The impact of a CO2 tax can be mitigated by reducing CO2 emissions at the source or by opting for carbon capture where CO2 can be reused (e.g., enhanced oil recovery) or stored as part of a CO2 sequestration project. Intrinsic CO2 emissions can be reduced by implementing energy conservation methods, incorporating system electrification (such as replacing steam drivers with electric drivers and using electric heaters instead of gas-fired heaters), and replacing natural gas for bio-based materials or co-processing bio-based materials in the process units.

Two cases of carbon capture are considered: 1) pre-combustion CO2 capture from the process gas in a hydrogen plant (also known as blue hydrogen, which will reduce hydrogen plant CO2 emissions by 50%), and 2) post-combustion CO2 capture from the combined complex flue gases, which reduces total CO2 emissions by approximately 70% in this example (theoretically, higher removal rates are possible). In all cases, CO2 is made available at the complex battery limit at a pressure of 35 barg for further transportation.

Adding CO2 capture comes with increased investment and operational costs, both of which negatively impact economics. Relative to the reference case, IRR drops between 0.4% (in Case A2, IRR decreases 18% to 17.6%, and, in Case B5, IRR decreases from 17.7% to 17.3%) and 0.5% (in Case B2B, IRR decreases from 8.3% to 7.8%), with pre-combustion capture and no CO2 tax enforced (TABLE 7). Post-combustion CO2 capture reduces IRR between 3.5% (in Case B5, IRR decreases from 17.7% to 14.2%) and 4.6% (in Case B2B, IRR decreases from 8.3% to 3.7%).

IRR decreases as the CO2 tax increases, but less so when CO2 capture is part of the complex. At some point, the IRR with CO2 capture exceeds the IRR without CO2 capture, despite the higher investment and operational costs. For pre-combustion CO2 capture, this happens when the CO2 tax exceeds $75/t. For post-combustion CO2 capture, this occurs when the CO2 tax approaches $100/t for a high-CO2 case (e.g., Case B2B). For lower-CO2 cases (e.g., cases A2 and B5), the CO2 tax would need to be more than $125/t.

Crude effects

The design crude also influences economics. Both Arab Light and Caspian Pipeline Consortium (CPC) crudes have a higher price in this study. This hurts the simple configurations (e.g., cases A0 and B0), with IRR decreasing 5%–8% (TABLE 8), but much less than in more complex configurations where IRR decreases only 1%–3%, as they have a higher intrinsic gross margin.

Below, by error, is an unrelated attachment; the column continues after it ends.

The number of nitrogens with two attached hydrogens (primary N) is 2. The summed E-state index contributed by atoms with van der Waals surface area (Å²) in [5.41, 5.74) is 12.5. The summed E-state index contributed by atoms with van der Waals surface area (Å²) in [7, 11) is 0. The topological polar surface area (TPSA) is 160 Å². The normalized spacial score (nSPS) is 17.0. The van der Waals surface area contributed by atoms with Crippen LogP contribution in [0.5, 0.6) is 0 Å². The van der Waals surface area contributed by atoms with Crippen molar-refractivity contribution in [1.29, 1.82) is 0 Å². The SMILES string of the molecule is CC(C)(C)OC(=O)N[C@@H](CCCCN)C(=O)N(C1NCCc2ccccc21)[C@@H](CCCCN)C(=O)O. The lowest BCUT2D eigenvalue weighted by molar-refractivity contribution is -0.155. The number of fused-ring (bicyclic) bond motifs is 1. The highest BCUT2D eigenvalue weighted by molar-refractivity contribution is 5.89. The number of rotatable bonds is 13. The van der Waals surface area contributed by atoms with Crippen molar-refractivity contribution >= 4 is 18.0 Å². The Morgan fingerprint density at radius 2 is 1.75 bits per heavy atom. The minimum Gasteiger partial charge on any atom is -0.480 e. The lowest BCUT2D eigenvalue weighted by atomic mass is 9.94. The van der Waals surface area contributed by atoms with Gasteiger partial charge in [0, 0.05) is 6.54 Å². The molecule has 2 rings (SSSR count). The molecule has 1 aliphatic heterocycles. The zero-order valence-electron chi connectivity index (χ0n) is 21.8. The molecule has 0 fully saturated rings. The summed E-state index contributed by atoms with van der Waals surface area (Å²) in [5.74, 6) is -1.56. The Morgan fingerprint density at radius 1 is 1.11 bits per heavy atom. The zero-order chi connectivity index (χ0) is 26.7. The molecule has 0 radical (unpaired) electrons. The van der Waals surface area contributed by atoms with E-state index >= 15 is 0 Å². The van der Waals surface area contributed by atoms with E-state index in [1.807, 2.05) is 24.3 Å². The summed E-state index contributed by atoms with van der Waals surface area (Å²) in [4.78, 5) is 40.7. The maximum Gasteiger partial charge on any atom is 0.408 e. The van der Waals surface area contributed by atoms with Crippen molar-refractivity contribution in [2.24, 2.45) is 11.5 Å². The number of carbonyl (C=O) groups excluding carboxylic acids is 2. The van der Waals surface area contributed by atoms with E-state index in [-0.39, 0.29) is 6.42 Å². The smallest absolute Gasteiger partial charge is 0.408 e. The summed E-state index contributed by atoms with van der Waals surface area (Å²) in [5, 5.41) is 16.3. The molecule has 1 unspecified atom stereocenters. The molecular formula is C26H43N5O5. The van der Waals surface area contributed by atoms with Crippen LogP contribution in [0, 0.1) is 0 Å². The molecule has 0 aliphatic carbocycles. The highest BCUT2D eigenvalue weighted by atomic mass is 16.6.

With CPC crude, the RFCC Case A0 looks poor as the gasoline pool becomes unbalanced. The smaller FCCU (and ETBE and alkylation units), relative to the Urals or Arab Light case, now requires the purchase of a significant amount of ETBE as a gasoline pool blending component. The base HCU (Case B0) also needs a high ETBE import. This disadvantage disappears when the reformate is sent to an aromatics complex (Case A2) or when a steam cracker and/or aromatics complex is included (cases B1–B5). The aromatic cases (A2, B3, B4 and B5) look particularly good when using CPC crude.

As shown, the ranking of technologies changes with crude. In the CPC case, an advanced DCU/RHCU scheme (Case B4 or B5) is more attractive than an RFCC-based scheme (Case A2).


Any future new refinery complex will likely integrate petrochemicals manufacturing. Existing refineries will need to look at options to expand into petrochemical units or to integrate with neighboring petrochemical plants. In general, the more integrated schemes—with a high petrochemical output—are more robust to changes in feed/product and utility pricing, as well as to the selection of crude and CO2 tax.

CO2 emissions will increase as petrochemical output increases—the addition of a steam cracker has a large effect on CO2 emissions. A CO2 tax will negatively affect the economics of any refinery/petrochemical complex.

In this article, the authors have illustrated how it paid to invest in pre-combustion CO2 capture at the hydrogen plant when CO2 taxes increased to $75/t. Post-combustion carbon capture did not look attractive until the CO2 tax reached $125/t.

These projects can be implemented stagewise, with petrochemical units being built in a second phase commensurate with an anticipated reduction in motor fuel demand. Processing bio-based materials and/or streams from plastic recycle plants presents another opportunity to improve economics and sustainability.

The conclusions drawn in this analysis are based on a particular crude diet, feed and product pricing, as well as on operational and investment costs, and may change depending on local circumstances. Feedstock flexibility and a robustness for feed/product pricing changes, coupled with a proper assessment of risks and opportunities associated with each investment, should be part of a proper evaluation. HP

The Authors

Related Articles

From the Archive



{{ error }}
{{ comment.comment.Name }} • {{ comment.timeAgo }}
{{ comment.comment.Text }}